Is canola oil good or bad for you? Is it the same as rapeseed oil? It's one of the cheapest oils you can buy, and is being used more and more in processed food. It is probably genetically engineered, and if you heat it to a high temperature, it can form products harmful to your health, e.g. aldehydes.
In its refined form that you buy in the supermarket, the nutrients would not be significant. Read this comprehensive article about canola oil.
Any oil that has to go through a lot of processing before the oil is extracted is likely to be less beneficial for you. Canola oil is a case in point: it has to go through so many long chemical processes, as the article above outlines. Ideally, any oil you buy would be less refined, fresh and organic, and you would not heat it very much if at all.
Oils for cooking
Oils we suggest for cooking are coconut oil, ghee, avocado oil or, to a low temperature, butter or olive oil.
Oils for eating raw
Oils we suggest for eating raw are flaxseed, hempseed, extra virgin olive, walnut. It is better to minimise your cooking with oils, and avoid using polyunsaturated oils such as 'vegetable oil'.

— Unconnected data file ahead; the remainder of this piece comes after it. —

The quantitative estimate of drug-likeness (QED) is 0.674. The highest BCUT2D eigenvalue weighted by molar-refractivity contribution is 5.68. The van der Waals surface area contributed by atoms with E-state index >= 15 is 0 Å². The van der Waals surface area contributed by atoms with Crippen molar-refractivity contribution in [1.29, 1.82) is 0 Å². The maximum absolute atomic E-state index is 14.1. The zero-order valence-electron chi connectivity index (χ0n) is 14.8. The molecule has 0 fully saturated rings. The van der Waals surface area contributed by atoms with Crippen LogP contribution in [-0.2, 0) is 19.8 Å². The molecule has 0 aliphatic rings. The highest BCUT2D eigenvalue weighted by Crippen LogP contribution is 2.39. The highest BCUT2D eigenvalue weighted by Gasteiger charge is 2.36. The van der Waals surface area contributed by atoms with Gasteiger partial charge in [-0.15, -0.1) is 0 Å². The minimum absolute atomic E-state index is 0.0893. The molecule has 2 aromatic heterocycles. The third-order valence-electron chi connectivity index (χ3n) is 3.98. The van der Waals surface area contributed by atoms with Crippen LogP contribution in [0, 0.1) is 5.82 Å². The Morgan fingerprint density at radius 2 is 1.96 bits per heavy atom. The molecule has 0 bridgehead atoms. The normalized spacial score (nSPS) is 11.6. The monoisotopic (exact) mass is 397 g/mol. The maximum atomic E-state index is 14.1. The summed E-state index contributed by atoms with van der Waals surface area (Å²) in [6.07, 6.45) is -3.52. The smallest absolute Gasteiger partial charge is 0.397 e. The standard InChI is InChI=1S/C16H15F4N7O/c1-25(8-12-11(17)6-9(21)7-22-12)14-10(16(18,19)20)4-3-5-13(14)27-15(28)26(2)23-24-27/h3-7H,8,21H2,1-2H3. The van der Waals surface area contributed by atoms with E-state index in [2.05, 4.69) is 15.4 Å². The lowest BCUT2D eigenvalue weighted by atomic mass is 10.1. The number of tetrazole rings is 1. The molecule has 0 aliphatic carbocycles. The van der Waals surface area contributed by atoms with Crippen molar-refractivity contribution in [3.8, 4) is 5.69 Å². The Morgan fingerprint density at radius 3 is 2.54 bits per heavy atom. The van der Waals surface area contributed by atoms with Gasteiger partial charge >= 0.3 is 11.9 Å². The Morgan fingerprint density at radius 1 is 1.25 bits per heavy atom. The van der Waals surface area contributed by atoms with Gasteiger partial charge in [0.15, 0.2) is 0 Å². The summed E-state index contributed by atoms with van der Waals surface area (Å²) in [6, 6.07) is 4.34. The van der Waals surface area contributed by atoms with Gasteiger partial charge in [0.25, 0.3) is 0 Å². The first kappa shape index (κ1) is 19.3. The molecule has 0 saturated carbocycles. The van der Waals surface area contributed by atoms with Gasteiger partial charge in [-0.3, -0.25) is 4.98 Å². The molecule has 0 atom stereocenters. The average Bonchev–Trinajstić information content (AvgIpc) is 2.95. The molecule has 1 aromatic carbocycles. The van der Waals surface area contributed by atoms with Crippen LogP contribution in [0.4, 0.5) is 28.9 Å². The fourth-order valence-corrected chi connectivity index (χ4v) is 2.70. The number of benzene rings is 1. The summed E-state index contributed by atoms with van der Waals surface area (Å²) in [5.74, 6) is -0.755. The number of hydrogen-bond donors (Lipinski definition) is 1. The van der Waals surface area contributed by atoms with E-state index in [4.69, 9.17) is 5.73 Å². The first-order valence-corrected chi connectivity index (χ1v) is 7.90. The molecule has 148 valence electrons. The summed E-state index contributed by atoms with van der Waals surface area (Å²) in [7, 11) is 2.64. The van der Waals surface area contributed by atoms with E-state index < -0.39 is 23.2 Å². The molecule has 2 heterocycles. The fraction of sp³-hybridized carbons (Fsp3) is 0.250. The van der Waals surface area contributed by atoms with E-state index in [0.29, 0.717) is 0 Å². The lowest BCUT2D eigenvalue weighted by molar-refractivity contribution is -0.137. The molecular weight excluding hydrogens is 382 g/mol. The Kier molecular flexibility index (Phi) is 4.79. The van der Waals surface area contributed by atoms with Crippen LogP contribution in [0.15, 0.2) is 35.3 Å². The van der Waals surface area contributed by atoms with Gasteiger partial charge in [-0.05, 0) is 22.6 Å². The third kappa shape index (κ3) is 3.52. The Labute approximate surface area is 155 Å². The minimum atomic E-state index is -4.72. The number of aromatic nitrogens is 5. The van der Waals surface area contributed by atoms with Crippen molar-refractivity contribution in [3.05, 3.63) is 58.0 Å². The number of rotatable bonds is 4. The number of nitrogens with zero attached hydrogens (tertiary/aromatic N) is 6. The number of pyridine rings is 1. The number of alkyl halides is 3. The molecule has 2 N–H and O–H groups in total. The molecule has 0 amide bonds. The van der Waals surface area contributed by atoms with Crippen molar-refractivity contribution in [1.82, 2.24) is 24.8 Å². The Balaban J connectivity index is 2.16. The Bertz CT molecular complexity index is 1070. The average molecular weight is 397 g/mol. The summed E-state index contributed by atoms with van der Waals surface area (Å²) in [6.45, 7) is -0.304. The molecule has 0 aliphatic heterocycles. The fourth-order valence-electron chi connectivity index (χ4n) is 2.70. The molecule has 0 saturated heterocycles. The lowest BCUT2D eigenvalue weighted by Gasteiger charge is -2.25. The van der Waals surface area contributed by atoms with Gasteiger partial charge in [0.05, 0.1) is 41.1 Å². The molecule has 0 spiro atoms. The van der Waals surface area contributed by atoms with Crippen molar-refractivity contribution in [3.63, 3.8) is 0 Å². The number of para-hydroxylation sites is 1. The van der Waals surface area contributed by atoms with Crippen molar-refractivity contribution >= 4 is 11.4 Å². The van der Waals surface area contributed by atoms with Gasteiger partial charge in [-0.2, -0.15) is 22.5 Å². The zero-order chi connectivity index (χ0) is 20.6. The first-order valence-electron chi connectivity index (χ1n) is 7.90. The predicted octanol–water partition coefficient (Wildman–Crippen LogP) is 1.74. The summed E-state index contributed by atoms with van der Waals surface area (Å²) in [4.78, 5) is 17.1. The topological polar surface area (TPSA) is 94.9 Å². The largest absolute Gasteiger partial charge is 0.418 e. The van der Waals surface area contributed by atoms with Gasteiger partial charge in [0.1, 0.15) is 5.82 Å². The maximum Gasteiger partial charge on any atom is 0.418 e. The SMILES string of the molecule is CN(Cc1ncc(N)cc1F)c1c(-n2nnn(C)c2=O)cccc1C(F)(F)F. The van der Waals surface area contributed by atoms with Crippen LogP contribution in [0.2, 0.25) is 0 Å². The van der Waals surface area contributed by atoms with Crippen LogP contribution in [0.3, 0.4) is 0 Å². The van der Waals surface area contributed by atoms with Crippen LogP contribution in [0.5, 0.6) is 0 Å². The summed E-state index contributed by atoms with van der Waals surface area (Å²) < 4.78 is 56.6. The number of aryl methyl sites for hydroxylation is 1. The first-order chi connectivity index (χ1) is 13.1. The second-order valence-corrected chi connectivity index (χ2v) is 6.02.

What about rice bran oil?
Rice bran oil does seem to have the advantage of a higher smoking point, 232C, compared to other oils, and it has an even balance of polyunsaturated, monosaturated and saturated. However the proviso remains that the higher you heat the oil to, the more likely that harmful compounds could be formed, especially from the polyunsaturated components. I would recommend saturated oils over rice bran.
What temperature is too high?
Aldehydes are lower in canola oil than coconut oil at 180C (optimum deep frying temperature), however another chemical acrolein is higher in canola oil, and this has the potential to cause indoor pollution problems. One conclusion I would draw from this is that the higher the temperature, the worse it gets, and this is especially true for polyunsaturated oils.
What is a healthier alternative to frying?
If you have the luxury of having an air fryer at home, this does seem to be a good solution for the dilemma of 1) using too much oil and 2) using an oil which is harmful for your health.
Written by Alison White, Safe Food Campaign NZ June 2020